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One of the nice things about the BYOD craze is that users tend to consider you as their personal smartphone troubleshooting assistant. Whenever a user complains about the bad performance, poor battery life, or networking issues of their little post-PC toy, you might first want to get a quick overview of the device you are dealing with.
Sometimes, the phone’s hardware is just a bit outdated and can’t cope with the demands of the latest first-person shooter. In that case, your performance troubleshooting is quickly done, and you can recommend to your frustrated user to get a better device so he or she can work more efficiently. Likewise, if the device is running out of juice even before the first level is reached, it might be because the battery’s health is in poor condition. And, if the user is unable to install new Office apps from the Play Store, you might want to check the networking details. All this and more can be done with the free AIDA64 system info tool.
AIDA64 offers device information in the categories listed below. Please note that the screenshots don’t show all the data available. Even a 5.7-inch display has its limits.
System: General information about the system, such as device model, serial number, memory, storage, and device features (camera features, available sensors, and so on).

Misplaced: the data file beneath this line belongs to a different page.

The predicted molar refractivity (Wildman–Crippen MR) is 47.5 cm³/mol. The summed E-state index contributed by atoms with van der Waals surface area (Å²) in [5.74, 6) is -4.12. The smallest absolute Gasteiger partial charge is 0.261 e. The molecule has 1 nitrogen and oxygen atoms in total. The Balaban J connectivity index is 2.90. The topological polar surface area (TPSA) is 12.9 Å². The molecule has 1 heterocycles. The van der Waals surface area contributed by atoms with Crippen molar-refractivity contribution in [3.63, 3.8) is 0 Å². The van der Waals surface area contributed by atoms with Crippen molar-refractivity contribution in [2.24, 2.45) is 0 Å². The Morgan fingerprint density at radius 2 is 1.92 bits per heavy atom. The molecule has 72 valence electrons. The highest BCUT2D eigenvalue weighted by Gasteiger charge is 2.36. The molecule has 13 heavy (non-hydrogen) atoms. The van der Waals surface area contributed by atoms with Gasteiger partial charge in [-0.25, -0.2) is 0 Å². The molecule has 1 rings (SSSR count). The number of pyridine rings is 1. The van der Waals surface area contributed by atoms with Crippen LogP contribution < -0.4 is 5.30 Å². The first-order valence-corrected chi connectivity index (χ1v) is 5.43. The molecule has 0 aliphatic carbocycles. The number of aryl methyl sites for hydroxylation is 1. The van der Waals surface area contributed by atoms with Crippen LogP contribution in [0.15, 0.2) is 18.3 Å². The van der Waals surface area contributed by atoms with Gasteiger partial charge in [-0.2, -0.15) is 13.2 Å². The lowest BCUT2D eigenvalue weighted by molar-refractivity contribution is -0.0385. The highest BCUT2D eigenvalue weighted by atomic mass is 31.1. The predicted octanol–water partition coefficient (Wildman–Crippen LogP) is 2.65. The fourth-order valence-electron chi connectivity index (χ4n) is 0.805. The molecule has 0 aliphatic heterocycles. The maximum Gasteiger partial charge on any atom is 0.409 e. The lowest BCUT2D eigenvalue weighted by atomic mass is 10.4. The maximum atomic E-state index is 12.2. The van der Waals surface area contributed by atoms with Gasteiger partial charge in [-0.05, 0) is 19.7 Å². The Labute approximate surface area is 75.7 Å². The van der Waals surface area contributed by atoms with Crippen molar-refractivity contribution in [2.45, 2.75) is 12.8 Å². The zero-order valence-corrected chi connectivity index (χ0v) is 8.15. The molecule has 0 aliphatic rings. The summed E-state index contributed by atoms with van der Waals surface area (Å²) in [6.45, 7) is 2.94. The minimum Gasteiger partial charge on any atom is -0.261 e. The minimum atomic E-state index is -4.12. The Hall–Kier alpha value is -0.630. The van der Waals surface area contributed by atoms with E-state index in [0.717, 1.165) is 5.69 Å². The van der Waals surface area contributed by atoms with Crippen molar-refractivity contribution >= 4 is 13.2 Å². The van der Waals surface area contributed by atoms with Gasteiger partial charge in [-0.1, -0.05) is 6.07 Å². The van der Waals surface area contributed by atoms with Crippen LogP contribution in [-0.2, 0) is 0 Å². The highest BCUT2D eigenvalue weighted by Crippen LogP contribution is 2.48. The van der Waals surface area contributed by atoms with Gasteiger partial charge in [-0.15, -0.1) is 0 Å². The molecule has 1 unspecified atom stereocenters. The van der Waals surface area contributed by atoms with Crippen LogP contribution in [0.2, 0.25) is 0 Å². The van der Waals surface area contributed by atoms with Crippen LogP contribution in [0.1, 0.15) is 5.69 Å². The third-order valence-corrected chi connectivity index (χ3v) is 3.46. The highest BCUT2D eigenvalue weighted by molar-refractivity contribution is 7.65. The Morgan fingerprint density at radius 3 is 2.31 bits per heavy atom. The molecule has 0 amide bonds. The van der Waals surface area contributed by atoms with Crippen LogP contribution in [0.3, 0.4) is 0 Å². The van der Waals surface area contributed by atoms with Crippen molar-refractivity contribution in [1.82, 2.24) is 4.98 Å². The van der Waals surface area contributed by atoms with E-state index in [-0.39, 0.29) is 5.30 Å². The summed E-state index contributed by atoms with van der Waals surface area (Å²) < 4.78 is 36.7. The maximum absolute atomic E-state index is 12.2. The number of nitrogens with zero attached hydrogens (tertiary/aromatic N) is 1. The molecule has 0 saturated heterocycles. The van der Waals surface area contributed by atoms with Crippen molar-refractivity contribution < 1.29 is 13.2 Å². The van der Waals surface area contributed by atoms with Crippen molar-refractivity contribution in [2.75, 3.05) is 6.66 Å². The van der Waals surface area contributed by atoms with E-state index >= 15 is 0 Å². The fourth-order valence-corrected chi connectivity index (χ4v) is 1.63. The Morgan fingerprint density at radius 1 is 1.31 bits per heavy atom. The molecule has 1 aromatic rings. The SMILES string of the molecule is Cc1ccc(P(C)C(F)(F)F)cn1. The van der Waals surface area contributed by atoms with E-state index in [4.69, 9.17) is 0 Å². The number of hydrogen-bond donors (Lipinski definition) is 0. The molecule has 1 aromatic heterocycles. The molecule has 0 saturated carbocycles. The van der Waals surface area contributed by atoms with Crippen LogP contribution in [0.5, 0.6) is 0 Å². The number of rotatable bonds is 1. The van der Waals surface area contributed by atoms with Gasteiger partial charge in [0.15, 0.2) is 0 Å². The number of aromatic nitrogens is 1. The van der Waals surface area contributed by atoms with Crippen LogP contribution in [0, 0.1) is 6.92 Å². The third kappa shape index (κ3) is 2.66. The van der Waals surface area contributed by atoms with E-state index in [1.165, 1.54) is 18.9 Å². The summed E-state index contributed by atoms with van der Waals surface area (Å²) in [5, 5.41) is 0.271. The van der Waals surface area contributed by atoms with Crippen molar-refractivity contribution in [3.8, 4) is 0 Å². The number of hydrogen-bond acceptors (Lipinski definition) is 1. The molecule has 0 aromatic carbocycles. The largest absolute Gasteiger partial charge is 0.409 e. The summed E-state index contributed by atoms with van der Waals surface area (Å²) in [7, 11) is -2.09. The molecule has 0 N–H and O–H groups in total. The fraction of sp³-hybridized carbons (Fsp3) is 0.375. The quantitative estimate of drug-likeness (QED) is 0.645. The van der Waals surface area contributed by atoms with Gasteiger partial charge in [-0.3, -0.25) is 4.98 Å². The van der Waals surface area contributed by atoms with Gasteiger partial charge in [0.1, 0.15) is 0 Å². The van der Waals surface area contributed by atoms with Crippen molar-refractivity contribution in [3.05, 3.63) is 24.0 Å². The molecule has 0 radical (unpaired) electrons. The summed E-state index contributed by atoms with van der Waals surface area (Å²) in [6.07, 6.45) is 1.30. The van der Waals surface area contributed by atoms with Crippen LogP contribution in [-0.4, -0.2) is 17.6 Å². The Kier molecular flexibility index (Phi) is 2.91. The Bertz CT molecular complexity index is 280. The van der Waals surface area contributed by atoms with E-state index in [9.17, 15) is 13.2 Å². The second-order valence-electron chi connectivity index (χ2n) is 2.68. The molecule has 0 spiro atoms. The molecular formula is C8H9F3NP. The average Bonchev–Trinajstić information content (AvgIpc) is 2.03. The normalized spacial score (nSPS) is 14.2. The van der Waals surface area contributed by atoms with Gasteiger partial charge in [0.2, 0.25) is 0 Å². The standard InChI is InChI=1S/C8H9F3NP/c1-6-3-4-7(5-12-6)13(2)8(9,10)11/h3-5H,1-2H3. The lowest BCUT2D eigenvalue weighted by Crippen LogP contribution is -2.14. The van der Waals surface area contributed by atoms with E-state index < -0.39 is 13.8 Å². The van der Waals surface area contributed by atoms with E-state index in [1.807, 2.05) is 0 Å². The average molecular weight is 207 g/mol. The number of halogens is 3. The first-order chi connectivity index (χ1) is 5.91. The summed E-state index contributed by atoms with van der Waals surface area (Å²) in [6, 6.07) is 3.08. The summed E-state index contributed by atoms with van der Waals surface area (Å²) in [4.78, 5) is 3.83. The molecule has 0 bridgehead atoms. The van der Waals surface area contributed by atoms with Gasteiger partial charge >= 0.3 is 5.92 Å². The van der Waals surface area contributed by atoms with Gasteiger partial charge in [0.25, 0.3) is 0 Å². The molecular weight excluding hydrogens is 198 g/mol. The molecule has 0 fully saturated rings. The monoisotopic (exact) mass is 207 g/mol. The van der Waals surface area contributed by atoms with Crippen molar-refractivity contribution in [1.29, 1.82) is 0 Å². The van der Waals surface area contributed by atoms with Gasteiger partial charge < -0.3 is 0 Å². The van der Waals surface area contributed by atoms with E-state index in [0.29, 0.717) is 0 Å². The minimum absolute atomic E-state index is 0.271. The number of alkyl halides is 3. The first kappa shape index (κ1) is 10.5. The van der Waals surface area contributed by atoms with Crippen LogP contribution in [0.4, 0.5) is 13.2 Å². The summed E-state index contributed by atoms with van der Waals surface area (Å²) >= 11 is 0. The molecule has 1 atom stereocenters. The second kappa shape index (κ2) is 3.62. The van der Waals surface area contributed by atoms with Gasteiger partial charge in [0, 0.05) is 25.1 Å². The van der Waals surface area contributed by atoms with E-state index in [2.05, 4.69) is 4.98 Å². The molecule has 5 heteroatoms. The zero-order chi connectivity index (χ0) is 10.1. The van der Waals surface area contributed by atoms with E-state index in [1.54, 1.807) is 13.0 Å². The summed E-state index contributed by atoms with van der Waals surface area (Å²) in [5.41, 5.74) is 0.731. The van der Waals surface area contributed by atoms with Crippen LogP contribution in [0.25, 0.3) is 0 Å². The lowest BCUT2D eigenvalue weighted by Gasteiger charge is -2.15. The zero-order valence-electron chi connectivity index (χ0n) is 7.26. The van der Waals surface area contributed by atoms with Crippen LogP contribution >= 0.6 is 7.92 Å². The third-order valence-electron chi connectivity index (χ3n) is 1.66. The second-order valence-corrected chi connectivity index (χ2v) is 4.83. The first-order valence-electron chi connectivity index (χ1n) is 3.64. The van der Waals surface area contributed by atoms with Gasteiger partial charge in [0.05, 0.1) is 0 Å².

CPU: All you can know about the CPU, such as model, architecture, CPU clock of each core, and CPU utilization.
Display: Information about the display, the GPU, and OpenGL ES Extensions.
Network: Data about telephony, WiFi, and TCP/IP settings.
Battery: Battery health status, capacity, temperature, and so on.
Android: Every piece of information you can think of about the installed Android version.
Devices: Features, driver versions, and so on about the devices such as cameras, the GPU, CPU, and USB devices.
Thermal: The temperatures measured by all available sensors. (I was surprised how many there are in my phone.)
Sensors: Live data from all available sensors, such as acceleration sensor, magnetic sensor, proximity sensor, and many more. (It’s amazing that a little phone can have many more sensors than any living creature has sense organs.)
Apps: An alphabetical list of all installed apps. A tap on an app opens Android app info with more detailed information and the ability to uninstall the app.
Codecs: All installed audio and video codecs.
Directories: All mount points and default directories. (This is very useful if you are trying to figure out where an app stored a certain file.)
System files: Files that contain information about the device.